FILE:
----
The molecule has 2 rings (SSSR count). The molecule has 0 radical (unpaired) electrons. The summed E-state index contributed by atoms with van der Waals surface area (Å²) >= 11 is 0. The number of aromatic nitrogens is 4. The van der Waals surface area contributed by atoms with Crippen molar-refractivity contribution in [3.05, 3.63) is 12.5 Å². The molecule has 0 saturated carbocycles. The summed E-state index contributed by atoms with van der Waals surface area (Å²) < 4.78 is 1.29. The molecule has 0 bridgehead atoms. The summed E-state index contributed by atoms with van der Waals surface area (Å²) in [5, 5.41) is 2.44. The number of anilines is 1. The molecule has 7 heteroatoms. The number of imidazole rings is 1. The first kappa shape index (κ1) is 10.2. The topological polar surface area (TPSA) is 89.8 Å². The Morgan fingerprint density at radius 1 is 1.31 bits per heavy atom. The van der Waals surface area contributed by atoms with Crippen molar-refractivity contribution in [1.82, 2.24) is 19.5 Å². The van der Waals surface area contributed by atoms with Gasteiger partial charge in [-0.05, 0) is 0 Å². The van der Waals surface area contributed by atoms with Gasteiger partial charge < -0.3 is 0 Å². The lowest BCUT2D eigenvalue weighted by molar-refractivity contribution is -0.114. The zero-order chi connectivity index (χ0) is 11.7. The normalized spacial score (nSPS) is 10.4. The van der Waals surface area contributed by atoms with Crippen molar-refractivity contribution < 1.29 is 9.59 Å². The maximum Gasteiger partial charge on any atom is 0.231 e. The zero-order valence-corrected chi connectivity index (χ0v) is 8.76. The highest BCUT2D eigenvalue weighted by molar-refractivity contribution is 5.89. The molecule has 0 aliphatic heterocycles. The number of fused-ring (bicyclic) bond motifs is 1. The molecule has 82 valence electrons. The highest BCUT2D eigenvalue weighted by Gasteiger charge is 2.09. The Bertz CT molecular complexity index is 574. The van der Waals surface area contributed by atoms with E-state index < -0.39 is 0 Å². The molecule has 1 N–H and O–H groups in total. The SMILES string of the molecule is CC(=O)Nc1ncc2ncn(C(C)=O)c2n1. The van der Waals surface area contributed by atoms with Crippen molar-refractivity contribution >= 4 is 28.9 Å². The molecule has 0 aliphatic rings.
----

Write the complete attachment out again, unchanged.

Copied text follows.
The molecule has 2 rings (SSSR count). The molecule has 0 radical (unpaired) electrons. The summed E-state index contributed by atoms with van der Waals surface area (Å²) >= 11 is 0. The number of aromatic nitrogens is 4. The van der Waals surface area contributed by atoms with Crippen molar-refractivity contribution in [3.05, 3.63) is 12.5 Å². The molecule has 0 saturated carbocycles. The summed E-state index contributed by atoms with van der Waals surface area (Å²) < 4.78 is 1.29. The molecule has 0 bridgehead atoms. The summed E-state index contributed by atoms with van der Waals surface area (Å²) in [5, 5.41) is 2.44. The number of anilines is 1. The molecule has 7 heteroatoms. The number of imidazole rings is 1. The first kappa shape index (κ1) is 10.2. The topological polar surface area (TPSA) is 89.8 Å². The Morgan fingerprint density at radius 1 is 1.31 bits per heavy atom. The van der Waals surface area contributed by atoms with Crippen molar-refractivity contribution in [1.82, 2.24) is 19.5 Å². The van der Waals surface area contributed by atoms with Gasteiger partial charge in [-0.05, 0) is 0 Å². The van der Waals surface area contributed by atoms with Gasteiger partial charge < -0.3 is 0 Å². The lowest BCUT2D eigenvalue weighted by molar-refractivity contribution is -0.114. The zero-order chi connectivity index (χ0) is 11.7. The normalized spacial score (nSPS) is 10.4. The van der Waals surface area contributed by atoms with Crippen molar-refractivity contribution < 1.29 is 9.59 Å². The maximum Gasteiger partial charge on any atom is 0.231 e. The zero-order valence-corrected chi connectivity index (χ0v) is 8.76. The highest BCUT2D eigenvalue weighted by molar-refractivity contribution is 5.89. The molecule has 0 aliphatic heterocycles. The number of fused-ring (bicyclic) bond motifs is 1. The molecule has 82 valence electrons. The highest BCUT2D eigenvalue weighted by Gasteiger charge is 2.09. The Bertz CT molecular complexity index is 574. The van der Waals surface area contributed by atoms with E-state index < -0.39 is 0 Å². The molecule has 1 N–H and O–H groups in total. The SMILES string of the molecule is CC(=O)Nc1ncc2ncn(C(C)=O)c2n1. The van der Waals surface area contributed by atoms with Crippen molar-refractivity contribution >= 4 is 28.9 Å². The molecule has 0 aliphatic rings.